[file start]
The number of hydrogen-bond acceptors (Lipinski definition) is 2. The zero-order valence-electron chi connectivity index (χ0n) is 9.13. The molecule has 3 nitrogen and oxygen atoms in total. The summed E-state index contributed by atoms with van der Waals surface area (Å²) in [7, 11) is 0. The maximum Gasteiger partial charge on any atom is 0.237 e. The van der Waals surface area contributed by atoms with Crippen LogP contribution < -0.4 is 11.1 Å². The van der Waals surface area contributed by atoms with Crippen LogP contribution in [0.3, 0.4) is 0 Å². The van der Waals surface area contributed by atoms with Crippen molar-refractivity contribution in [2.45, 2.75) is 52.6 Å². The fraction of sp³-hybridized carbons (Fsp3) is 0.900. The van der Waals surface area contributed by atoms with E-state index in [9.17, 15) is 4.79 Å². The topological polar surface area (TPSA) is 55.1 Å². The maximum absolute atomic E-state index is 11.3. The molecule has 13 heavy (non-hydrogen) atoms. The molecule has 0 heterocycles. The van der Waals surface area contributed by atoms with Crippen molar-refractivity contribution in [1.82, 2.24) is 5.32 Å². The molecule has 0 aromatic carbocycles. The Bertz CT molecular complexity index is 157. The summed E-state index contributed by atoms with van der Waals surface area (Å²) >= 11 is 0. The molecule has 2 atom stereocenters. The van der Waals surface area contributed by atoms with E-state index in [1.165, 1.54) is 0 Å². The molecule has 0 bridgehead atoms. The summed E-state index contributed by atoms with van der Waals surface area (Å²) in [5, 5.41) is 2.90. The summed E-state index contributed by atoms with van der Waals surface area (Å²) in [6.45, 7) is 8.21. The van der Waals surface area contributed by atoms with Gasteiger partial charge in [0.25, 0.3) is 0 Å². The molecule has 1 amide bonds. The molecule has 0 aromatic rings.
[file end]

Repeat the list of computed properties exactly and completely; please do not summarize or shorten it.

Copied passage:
The number of hydrogen-bond acceptors (Lipinski definition) is 2. The zero-order valence-electron chi connectivity index (χ0n) is 9.13. The molecule has 3 nitrogen and oxygen atoms in total. The summed E-state index contributed by atoms with van der Waals surface area (Å²) in [7, 11) is 0. The maximum Gasteiger partial charge on any atom is 0.237 e. The van der Waals surface area contributed by atoms with Crippen LogP contribution < -0.4 is 11.1 Å². The van der Waals surface area contributed by atoms with Crippen LogP contribution in [0.3, 0.4) is 0 Å². The van der Waals surface area contributed by atoms with Crippen molar-refractivity contribution in [2.45, 2.75) is 52.6 Å². The fraction of sp³-hybridized carbons (Fsp3) is 0.900. The van der Waals surface area contributed by atoms with E-state index in [9.17, 15) is 4.79 Å². The topological polar surface area (TPSA) is 55.1 Å². The maximum absolute atomic E-state index is 11.3. The molecule has 13 heavy (non-hydrogen) atoms. The molecule has 0 heterocycles. The van der Waals surface area contributed by atoms with Crippen molar-refractivity contribution in [1.82, 2.24) is 5.32 Å². The molecule has 0 aromatic carbocycles. The Bertz CT molecular complexity index is 157. The summed E-state index contributed by atoms with van der Waals surface area (Å²) >= 11 is 0. The molecule has 2 atom stereocenters. The van der Waals surface area contributed by atoms with E-state index in [1.165, 1.54) is 0 Å². The molecule has 0 bridgehead atoms. The summed E-state index contributed by atoms with van der Waals surface area (Å²) in [5, 5.41) is 2.90. The summed E-state index contributed by atoms with van der Waals surface area (Å²) in [6.45, 7) is 8.21. The van der Waals surface area contributed by atoms with Gasteiger partial charge in [0.25, 0.3) is 0 Å². The molecule has 1 amide bonds. The molecule has 0 aromatic rings.